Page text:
Meta shared new research toward realistic simulation of clothes for avatars.
This clothing solution is built on top of Codec Avatars – Meta’s long term project to develop photorealistic avatars driven in real time by VR hardware sensors – and comes from the same team. Instead of traditional rendering, the idea of Codec Avatars is to use a series of neural networks to learn the appearance of a given person, then constantly encode their current state based on sensor input, and finally decode this state as geometry and final output textures. Since originally presented, the Codec Avatars team has showed off several evolutions of the system, such as more realistic eyes, a version only requiring eye tracking and microphone input, a 2.0 version that approaches complete realism, and generation using only an iPhone with FaceID.
The latest research, Deep Photorealistic Appearance for Physically Simulated Clothing, applies neural networks to realistic deformation of clothing across any body type:
As we always note, Meta still has a long way to go to reach this kind of fidelity in shipping products. This clothing system currently runs at just 13 frames per second on an NVIDIA RTX 3090 GPU. But in the field of machine learning optimization can be dramatic over time. The speech synthesis and object recognition algorithms on smartphones today also once required expensive PC GPUs.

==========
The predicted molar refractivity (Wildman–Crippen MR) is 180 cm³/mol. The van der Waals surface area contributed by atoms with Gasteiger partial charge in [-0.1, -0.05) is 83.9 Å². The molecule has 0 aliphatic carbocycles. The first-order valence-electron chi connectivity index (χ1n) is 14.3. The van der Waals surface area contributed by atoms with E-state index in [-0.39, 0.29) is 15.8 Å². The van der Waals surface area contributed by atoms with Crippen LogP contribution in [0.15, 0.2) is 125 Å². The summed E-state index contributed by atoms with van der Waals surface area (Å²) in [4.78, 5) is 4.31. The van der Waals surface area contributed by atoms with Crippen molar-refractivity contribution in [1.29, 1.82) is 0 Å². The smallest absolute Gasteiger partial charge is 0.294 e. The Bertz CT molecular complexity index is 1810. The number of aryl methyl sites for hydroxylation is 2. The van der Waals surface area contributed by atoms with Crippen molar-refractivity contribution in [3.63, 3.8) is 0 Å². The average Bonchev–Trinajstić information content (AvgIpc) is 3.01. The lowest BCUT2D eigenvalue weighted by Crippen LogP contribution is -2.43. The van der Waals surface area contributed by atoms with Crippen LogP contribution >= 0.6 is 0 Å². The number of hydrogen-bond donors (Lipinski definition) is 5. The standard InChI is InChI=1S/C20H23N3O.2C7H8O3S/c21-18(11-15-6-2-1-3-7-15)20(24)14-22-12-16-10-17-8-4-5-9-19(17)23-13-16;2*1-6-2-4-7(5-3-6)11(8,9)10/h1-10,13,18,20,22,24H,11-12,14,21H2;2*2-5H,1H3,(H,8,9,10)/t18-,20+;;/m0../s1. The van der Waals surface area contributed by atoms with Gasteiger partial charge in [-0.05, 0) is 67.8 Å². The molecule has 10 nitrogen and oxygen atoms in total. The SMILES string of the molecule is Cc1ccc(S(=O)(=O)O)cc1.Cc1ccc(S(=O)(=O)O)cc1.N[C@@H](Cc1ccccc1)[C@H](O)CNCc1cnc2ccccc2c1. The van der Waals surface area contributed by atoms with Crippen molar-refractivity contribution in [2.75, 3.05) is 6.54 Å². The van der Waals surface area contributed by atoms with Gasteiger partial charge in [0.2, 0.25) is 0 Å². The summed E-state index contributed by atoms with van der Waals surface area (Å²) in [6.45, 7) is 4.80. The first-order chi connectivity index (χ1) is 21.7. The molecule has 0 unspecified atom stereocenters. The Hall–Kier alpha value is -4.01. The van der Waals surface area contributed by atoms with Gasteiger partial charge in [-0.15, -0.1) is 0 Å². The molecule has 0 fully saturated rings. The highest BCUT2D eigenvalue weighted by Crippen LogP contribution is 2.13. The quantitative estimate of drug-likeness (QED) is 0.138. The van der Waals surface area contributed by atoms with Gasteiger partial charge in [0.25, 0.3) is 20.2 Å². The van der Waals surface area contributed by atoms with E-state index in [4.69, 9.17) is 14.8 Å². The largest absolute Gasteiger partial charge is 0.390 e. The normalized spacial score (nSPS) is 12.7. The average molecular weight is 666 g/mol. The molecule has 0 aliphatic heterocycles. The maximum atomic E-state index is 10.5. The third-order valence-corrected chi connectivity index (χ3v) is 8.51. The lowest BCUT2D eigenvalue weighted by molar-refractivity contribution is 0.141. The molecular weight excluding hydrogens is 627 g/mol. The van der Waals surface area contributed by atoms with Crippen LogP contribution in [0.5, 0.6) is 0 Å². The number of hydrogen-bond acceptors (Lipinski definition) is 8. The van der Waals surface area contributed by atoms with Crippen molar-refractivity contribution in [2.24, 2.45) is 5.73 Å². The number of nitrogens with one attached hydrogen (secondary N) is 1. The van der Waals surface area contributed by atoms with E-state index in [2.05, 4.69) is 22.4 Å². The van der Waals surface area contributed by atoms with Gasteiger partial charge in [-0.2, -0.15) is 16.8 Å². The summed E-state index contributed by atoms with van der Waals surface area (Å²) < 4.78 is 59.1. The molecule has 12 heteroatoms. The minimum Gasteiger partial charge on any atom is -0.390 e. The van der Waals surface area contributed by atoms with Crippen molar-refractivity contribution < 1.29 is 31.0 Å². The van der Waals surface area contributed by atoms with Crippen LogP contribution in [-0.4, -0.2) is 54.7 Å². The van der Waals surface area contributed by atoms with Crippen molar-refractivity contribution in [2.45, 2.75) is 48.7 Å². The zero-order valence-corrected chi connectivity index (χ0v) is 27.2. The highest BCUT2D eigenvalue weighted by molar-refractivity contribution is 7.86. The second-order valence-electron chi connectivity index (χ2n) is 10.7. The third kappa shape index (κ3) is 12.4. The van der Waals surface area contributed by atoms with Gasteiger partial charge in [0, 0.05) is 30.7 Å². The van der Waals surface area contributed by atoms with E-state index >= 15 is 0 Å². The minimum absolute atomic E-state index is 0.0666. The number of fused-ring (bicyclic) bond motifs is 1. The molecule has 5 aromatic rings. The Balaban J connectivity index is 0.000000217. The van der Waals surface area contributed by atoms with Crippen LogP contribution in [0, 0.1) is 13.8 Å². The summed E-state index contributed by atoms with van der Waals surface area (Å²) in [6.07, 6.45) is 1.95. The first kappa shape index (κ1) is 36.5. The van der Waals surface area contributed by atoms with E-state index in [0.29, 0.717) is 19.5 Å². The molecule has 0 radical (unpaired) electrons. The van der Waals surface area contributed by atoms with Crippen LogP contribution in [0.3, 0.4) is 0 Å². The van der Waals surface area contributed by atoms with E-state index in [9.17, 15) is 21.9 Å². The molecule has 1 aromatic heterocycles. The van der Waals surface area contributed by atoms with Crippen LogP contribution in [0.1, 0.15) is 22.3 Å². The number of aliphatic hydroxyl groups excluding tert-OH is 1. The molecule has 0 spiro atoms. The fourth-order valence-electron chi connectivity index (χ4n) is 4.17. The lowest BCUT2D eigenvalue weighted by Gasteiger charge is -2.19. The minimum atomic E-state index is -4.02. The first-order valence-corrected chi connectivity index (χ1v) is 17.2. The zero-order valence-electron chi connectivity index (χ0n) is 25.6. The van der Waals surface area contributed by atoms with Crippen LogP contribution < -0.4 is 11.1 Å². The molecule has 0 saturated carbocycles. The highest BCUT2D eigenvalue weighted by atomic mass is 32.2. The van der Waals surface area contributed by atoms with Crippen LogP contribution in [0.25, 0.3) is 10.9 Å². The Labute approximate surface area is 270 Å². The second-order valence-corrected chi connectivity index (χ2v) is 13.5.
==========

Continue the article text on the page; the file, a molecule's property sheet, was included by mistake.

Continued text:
Meta Avatars today have a basic cartoony art style. Their realism has actually decreased over time, likely to better suit larger groups with complex environments in apps like Horizon Worlds on Quest 2’s mobile processor. Codec Avatars may, however, end up as a separate option, rather than a direct update to the cartoon avatars of today. In his interview with Lex Fridman, CEO Mark Zuckerberg described a future where you might use an “expressionist” avatar in casual games and a “realistic” avatar in work meetings.
In April Yaser Sheikh, who leads the Codec Avatars team, said it’s impossible to predict how far away it is from actually shipping. He did say that when the project started it was “ten miracles away” and he now believes it’s “five miracles away”.